Early (Hidden) Roots

The house is brand new and we move in without our mother, who is in the hospital getting our new baby.  There are three floors of living space, but I am most interested in the room in the basement – the one that no one else knows exists (except my dad, of course, ’cause he built the house.)  You have to go through the rec room, past the door to the bar,  into the laundry room, and then squeeze past the furnace. There’s a long narrow hallway that leads to a secret room behind the bookcase.  The walls here are concrete, but there is a rug on the floor, and some of those fold-up chairs.  There are boxes too, and it smells kind of bad, but the best part is a hole in the wall, just large enough to peek through, and if  I come down here before anyone else, I can spy on them.  Mostly, it’s my oldest sister and her icky boyfriends – boy are there things I could tell Mom and Dad, except I’m not supposed to be here, and if Dad knew, he’d kill me, so I have to keep it quiet.  Why do we need a secret room anyway?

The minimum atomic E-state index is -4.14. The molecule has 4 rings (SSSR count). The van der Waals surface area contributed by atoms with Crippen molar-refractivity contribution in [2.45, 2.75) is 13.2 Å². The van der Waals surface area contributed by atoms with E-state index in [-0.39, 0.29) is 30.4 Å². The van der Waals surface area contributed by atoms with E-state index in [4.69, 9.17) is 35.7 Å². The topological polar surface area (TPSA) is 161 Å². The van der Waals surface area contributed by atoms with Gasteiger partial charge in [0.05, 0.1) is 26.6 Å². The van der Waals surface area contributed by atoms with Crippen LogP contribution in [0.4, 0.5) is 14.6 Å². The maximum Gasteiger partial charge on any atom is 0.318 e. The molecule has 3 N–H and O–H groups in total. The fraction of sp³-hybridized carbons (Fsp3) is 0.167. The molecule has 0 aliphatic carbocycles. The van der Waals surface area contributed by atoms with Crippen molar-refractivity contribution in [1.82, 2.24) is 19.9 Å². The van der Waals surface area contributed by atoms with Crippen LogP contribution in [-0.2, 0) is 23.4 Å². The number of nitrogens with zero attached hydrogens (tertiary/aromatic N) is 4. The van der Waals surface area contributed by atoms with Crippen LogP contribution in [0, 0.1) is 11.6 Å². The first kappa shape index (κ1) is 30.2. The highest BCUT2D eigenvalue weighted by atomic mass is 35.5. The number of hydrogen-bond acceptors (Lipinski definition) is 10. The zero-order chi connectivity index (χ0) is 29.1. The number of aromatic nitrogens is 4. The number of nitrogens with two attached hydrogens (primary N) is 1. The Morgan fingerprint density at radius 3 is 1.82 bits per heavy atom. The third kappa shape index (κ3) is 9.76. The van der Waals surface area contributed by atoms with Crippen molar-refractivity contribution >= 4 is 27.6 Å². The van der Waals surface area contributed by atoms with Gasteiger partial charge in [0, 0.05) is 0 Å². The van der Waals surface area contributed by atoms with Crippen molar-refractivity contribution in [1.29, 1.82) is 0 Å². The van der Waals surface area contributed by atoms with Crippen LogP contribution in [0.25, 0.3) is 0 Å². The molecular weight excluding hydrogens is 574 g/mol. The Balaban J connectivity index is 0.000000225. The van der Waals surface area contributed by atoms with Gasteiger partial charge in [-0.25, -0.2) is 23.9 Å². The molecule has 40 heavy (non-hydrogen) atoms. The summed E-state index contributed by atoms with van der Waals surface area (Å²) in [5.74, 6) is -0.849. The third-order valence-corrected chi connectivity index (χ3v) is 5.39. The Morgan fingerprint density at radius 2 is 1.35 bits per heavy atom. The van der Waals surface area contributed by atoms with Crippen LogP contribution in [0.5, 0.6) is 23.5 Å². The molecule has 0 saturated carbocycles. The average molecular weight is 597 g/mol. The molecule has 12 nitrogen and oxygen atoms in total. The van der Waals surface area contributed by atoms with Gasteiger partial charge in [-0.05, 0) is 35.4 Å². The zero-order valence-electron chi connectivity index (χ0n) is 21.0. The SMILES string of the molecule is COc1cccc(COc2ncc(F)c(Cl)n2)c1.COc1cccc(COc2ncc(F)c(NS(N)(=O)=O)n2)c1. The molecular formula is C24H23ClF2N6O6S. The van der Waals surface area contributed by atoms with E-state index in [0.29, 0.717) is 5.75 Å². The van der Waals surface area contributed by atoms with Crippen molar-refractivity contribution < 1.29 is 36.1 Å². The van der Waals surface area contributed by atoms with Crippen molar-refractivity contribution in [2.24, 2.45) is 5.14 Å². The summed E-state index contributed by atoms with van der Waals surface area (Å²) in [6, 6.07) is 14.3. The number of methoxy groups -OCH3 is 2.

Frosty panes glisten,
while innocence bears witness –
mysteries rampant.

(Lillian at dVerse invites us to delve into the traditional with a halibun examining a room from our early childhood. )


Strawberry Season

Strawberries ripen, their blood-red sweetness staining the cheeks of students whose bodies, unripened, rail against the conformity of stiff backed chairs and bolted down desks.  Spring has dared to don the cloak of summer – green emboldened fields trampling over delicate beginnings; and we are splash pad, motorcycle revving, boom box crazy: ready to plunge into the swelter, restless.

Strawberries ripen
Spring’s sweet offerings forewarn –
Summer games begin.

(Jilly at DVerse challenges to be unconventional in our halibun writing.  Not sure how unconventional I am, but this was fun to write.)